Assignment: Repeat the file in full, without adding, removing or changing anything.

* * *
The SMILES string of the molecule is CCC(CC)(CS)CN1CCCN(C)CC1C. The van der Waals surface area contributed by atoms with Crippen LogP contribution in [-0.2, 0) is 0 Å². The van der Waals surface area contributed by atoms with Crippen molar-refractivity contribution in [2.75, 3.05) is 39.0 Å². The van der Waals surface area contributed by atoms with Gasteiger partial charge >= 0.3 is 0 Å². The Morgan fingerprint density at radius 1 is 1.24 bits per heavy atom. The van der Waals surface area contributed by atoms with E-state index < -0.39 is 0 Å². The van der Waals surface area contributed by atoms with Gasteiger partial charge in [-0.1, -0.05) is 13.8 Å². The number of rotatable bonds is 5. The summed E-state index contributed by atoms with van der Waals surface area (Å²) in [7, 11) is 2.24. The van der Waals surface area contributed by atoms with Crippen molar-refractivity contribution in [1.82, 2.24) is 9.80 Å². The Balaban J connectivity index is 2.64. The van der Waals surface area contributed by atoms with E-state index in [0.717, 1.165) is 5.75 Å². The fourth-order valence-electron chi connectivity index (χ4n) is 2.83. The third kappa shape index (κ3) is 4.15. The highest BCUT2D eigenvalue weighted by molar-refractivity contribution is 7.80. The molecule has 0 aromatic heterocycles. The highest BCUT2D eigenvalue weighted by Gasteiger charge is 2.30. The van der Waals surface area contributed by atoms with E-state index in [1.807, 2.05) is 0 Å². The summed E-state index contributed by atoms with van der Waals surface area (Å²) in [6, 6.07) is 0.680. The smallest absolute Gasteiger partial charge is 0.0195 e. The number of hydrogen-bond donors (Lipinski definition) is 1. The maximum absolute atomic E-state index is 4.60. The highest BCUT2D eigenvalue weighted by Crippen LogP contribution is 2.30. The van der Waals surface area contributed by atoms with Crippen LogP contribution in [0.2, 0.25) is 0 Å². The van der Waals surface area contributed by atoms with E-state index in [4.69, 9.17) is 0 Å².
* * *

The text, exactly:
The SMILES string of the molecule is CCC(CC)(CS)CN1CCCN(C)CC1C. The van der Waals surface area contributed by atoms with Crippen LogP contribution in [-0.2, 0) is 0 Å². The van der Waals surface area contributed by atoms with Crippen molar-refractivity contribution in [2.75, 3.05) is 39.0 Å². The van der Waals surface area contributed by atoms with Gasteiger partial charge >= 0.3 is 0 Å². The Morgan fingerprint density at radius 1 is 1.24 bits per heavy atom. The van der Waals surface area contributed by atoms with E-state index < -0.39 is 0 Å². The van der Waals surface area contributed by atoms with Gasteiger partial charge in [-0.1, -0.05) is 13.8 Å². The number of rotatable bonds is 5. The summed E-state index contributed by atoms with van der Waals surface area (Å²) in [7, 11) is 2.24. The van der Waals surface area contributed by atoms with Crippen molar-refractivity contribution in [1.82, 2.24) is 9.80 Å². The Balaban J connectivity index is 2.64. The van der Waals surface area contributed by atoms with E-state index in [0.717, 1.165) is 5.75 Å². The fourth-order valence-electron chi connectivity index (χ4n) is 2.83. The third kappa shape index (κ3) is 4.15. The highest BCUT2D eigenvalue weighted by molar-refractivity contribution is 7.80. The molecule has 0 aromatic heterocycles. The highest BCUT2D eigenvalue weighted by Gasteiger charge is 2.30. The van der Waals surface area contributed by atoms with E-state index in [1.807, 2.05) is 0 Å². The summed E-state index contributed by atoms with van der Waals surface area (Å²) in [6, 6.07) is 0.680. The smallest absolute Gasteiger partial charge is 0.0195 e. The number of hydrogen-bond donors (Lipinski definition) is 1. The maximum absolute atomic E-state index is 4.60. The highest BCUT2D eigenvalue weighted by Crippen LogP contribution is 2.30. The van der Waals surface area contributed by atoms with Crippen LogP contribution in [0.2, 0.25) is 0 Å². The van der Waals surface area contributed by atoms with E-state index in [4.69, 9.17) is 0 Å².